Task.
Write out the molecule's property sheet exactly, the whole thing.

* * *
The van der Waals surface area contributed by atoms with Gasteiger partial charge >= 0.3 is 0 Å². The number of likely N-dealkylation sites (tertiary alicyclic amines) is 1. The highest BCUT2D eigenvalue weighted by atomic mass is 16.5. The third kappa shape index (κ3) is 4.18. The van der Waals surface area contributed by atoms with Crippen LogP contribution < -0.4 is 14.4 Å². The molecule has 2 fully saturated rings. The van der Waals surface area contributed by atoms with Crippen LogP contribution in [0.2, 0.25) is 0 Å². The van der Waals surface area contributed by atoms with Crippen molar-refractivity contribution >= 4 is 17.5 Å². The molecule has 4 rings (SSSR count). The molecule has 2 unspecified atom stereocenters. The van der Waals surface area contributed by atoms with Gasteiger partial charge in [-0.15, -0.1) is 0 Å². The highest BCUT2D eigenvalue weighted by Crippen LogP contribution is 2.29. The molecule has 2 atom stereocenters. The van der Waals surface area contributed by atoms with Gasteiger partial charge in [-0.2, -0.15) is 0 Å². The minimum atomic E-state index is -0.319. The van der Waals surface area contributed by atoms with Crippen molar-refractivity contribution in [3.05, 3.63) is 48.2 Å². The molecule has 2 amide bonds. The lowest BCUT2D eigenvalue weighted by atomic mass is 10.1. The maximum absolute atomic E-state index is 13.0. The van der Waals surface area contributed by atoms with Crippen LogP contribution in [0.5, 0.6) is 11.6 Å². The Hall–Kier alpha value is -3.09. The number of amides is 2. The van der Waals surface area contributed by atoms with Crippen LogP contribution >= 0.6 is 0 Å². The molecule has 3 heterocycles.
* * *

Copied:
The van der Waals surface area contributed by atoms with Gasteiger partial charge >= 0.3 is 0 Å². The number of likely N-dealkylation sites (tertiary alicyclic amines) is 1. The highest BCUT2D eigenvalue weighted by atomic mass is 16.5. The third kappa shape index (κ3) is 4.18. The van der Waals surface area contributed by atoms with Crippen LogP contribution < -0.4 is 14.4 Å². The molecule has 2 fully saturated rings. The van der Waals surface area contributed by atoms with Crippen LogP contribution in [0.2, 0.25) is 0 Å². The van der Waals surface area contributed by atoms with Crippen molar-refractivity contribution >= 4 is 17.5 Å². The molecule has 4 rings (SSSR count). The molecule has 2 unspecified atom stereocenters. The van der Waals surface area contributed by atoms with Gasteiger partial charge in [-0.15, -0.1) is 0 Å². The highest BCUT2D eigenvalue weighted by Crippen LogP contribution is 2.29. The molecule has 2 atom stereocenters. The van der Waals surface area contributed by atoms with Gasteiger partial charge in [-0.2, -0.15) is 0 Å². The minimum atomic E-state index is -0.319. The van der Waals surface area contributed by atoms with Crippen molar-refractivity contribution in [3.05, 3.63) is 48.2 Å². The molecule has 2 amide bonds. The lowest BCUT2D eigenvalue weighted by atomic mass is 10.1. The maximum absolute atomic E-state index is 13.0. The van der Waals surface area contributed by atoms with Crippen LogP contribution in [0.5, 0.6) is 11.6 Å². The Hall–Kier alpha value is -3.09. The number of amides is 2. The van der Waals surface area contributed by atoms with Crippen LogP contribution >= 0.6 is 0 Å². The molecule has 3 heterocycles.